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On Common Ground

A free, semi-annual magazine published by NAR, On Common Ground presents a wide range of views on smart growth issues, with the goal of encouraging dialog among REALTORS®, elected officials, and other interested citizens.

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June 7, 2013
Although far from the high-priced big cities, rural communities and small towns have their own challenges in providing affordable housing options. Now, leadership in small towns and rural areas is moving ahead on innovative ways to provide affordable housing opportunities.
Topics: Smart Growth
June 7, 2013
Small cities and towns are forever being buffeted by the winds of fate. When they are the collection and distribution centers for rural areas, the agricultural economy — changeable as the wind itself — governs all. As a gateway to recreational areas they may fail along with the latest resort to go under, or struggle to maintain their character amid an onslaught of second homes and chain-store commerce. If they are within a longish commute to a major metro area, traffic and sprawl may arrive to swamp a formerly bucolic retreat. Adding to the difficulty, for many years state governments delivered much of their intended economic help in the form of highway by-passes, which often as not drew economic activity away from town centers so that they were by-passed in all senses of the word.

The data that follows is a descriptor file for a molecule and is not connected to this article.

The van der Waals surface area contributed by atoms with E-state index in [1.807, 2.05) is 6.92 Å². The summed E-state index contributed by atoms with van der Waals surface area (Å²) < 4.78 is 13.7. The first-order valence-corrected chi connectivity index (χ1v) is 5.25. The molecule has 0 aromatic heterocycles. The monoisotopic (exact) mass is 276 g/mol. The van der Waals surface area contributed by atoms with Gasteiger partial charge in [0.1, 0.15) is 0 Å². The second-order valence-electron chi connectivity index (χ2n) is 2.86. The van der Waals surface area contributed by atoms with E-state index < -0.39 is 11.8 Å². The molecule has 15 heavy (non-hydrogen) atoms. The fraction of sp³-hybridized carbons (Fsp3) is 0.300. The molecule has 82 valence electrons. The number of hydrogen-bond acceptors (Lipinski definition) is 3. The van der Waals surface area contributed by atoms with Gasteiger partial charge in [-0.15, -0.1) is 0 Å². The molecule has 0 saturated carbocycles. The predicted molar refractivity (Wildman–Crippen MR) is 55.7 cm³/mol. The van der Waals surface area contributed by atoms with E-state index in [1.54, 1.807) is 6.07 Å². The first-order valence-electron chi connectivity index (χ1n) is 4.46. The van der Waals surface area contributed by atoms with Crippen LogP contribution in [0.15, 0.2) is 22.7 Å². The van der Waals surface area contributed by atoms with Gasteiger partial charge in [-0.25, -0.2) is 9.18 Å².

Topics: Smart Growth
June 7, 2013
Since the financial downturn, stories of cities in distress have littered the news. That’s why the smart growth of a small town like Jena, La., is so striking.
Topics: Smart Growth
June 7, 2013
A decade has passed since the federal government earmarked funds for a bridge in Grand Traverse County, Mich. Although it will never carry any traffic, the bridge is complete. But instead of a steel span across the Boardman River as originally planned, it’s a concept called the Grand Vision that connects six neighboring counties to their future.
Topics: Smart Growth
June 7, 2013
From the Arkansas Delta to the wine country of southeastern Washington State and beyond, rural regions around the country are conserving, rehabilitating and developing cultural and historic assets to fuel economic development.
Dubbed “heritage-based development,” the goal is to build sustainable communities and strengthen regional economies by promoting farmsteads, buildings, districts and landscapes, as well as local arts, crafts, music, food and events.
Topics: Smart Growth

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The opinions expressed in On Common Ground are those of the authors and do not necessarily reflect the opinions or policy of the NATIONAL ASSOCIATION OF REALTORS®, its members or affiliate organizations.